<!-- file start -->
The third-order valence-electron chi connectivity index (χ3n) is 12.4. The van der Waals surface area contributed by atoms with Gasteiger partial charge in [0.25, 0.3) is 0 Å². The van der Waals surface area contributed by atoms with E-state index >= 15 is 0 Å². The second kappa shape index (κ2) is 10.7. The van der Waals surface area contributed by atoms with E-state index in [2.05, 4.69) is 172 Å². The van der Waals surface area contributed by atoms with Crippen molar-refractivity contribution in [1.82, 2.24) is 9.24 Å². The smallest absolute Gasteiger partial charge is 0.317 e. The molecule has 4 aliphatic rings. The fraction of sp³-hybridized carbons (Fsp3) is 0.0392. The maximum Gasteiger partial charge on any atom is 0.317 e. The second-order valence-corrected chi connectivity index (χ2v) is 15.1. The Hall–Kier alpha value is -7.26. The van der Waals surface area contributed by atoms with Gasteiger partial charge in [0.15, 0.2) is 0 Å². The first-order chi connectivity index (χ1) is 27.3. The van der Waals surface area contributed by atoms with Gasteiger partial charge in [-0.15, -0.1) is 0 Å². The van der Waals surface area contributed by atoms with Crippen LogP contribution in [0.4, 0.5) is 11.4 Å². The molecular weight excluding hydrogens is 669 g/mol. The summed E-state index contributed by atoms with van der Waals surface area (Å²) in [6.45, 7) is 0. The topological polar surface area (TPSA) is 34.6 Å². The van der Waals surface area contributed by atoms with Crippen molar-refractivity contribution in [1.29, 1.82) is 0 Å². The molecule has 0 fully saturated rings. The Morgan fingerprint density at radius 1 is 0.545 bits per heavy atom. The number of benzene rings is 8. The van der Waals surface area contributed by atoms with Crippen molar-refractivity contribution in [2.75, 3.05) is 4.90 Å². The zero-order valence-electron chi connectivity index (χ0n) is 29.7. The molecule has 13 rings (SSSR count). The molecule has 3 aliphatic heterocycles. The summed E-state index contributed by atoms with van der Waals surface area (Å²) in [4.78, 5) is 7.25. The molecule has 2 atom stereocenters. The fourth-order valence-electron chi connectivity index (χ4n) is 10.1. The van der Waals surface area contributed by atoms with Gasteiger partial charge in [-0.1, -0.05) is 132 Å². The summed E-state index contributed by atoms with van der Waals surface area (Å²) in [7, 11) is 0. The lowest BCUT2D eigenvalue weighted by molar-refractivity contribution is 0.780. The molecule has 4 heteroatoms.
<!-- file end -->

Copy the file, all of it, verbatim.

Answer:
The third-order valence-electron chi connectivity index (χ3n) is 12.4. The van der Waals surface area contributed by atoms with Gasteiger partial charge in [0.25, 0.3) is 0 Å². The van der Waals surface area contributed by atoms with E-state index >= 15 is 0 Å². The second kappa shape index (κ2) is 10.7. The van der Waals surface area contributed by atoms with E-state index in [2.05, 4.69) is 172 Å². The van der Waals surface area contributed by atoms with Crippen molar-refractivity contribution in [1.82, 2.24) is 9.24 Å². The smallest absolute Gasteiger partial charge is 0.317 e. The molecule has 4 aliphatic rings. The fraction of sp³-hybridized carbons (Fsp3) is 0.0392. The maximum Gasteiger partial charge on any atom is 0.317 e. The second-order valence-corrected chi connectivity index (χ2v) is 15.1. The Hall–Kier alpha value is -7.26. The van der Waals surface area contributed by atoms with Gasteiger partial charge in [0.15, 0.2) is 0 Å². The first-order chi connectivity index (χ1) is 27.3. The van der Waals surface area contributed by atoms with Gasteiger partial charge in [-0.15, -0.1) is 0 Å². The van der Waals surface area contributed by atoms with Crippen LogP contribution in [0.4, 0.5) is 11.4 Å². The molecular weight excluding hydrogens is 669 g/mol. The summed E-state index contributed by atoms with van der Waals surface area (Å²) in [6.45, 7) is 0. The topological polar surface area (TPSA) is 34.6 Å². The van der Waals surface area contributed by atoms with Crippen molar-refractivity contribution in [1.29, 1.82) is 0 Å². The molecule has 0 fully saturated rings. The Morgan fingerprint density at radius 1 is 0.545 bits per heavy atom. The number of benzene rings is 8. The van der Waals surface area contributed by atoms with Crippen molar-refractivity contribution in [2.75, 3.05) is 4.90 Å². The zero-order valence-electron chi connectivity index (χ0n) is 29.7. The molecule has 13 rings (SSSR count). The molecule has 3 aliphatic heterocycles. The summed E-state index contributed by atoms with van der Waals surface area (Å²) in [4.78, 5) is 7.25. The molecule has 2 atom stereocenters. The fourth-order valence-electron chi connectivity index (χ4n) is 10.1. The van der Waals surface area contributed by atoms with Gasteiger partial charge in [-0.1, -0.05) is 132 Å². The summed E-state index contributed by atoms with van der Waals surface area (Å²) in [7, 11) is 0. The lowest BCUT2D eigenvalue weighted by molar-refractivity contribution is 0.780. The molecule has 4 heteroatoms.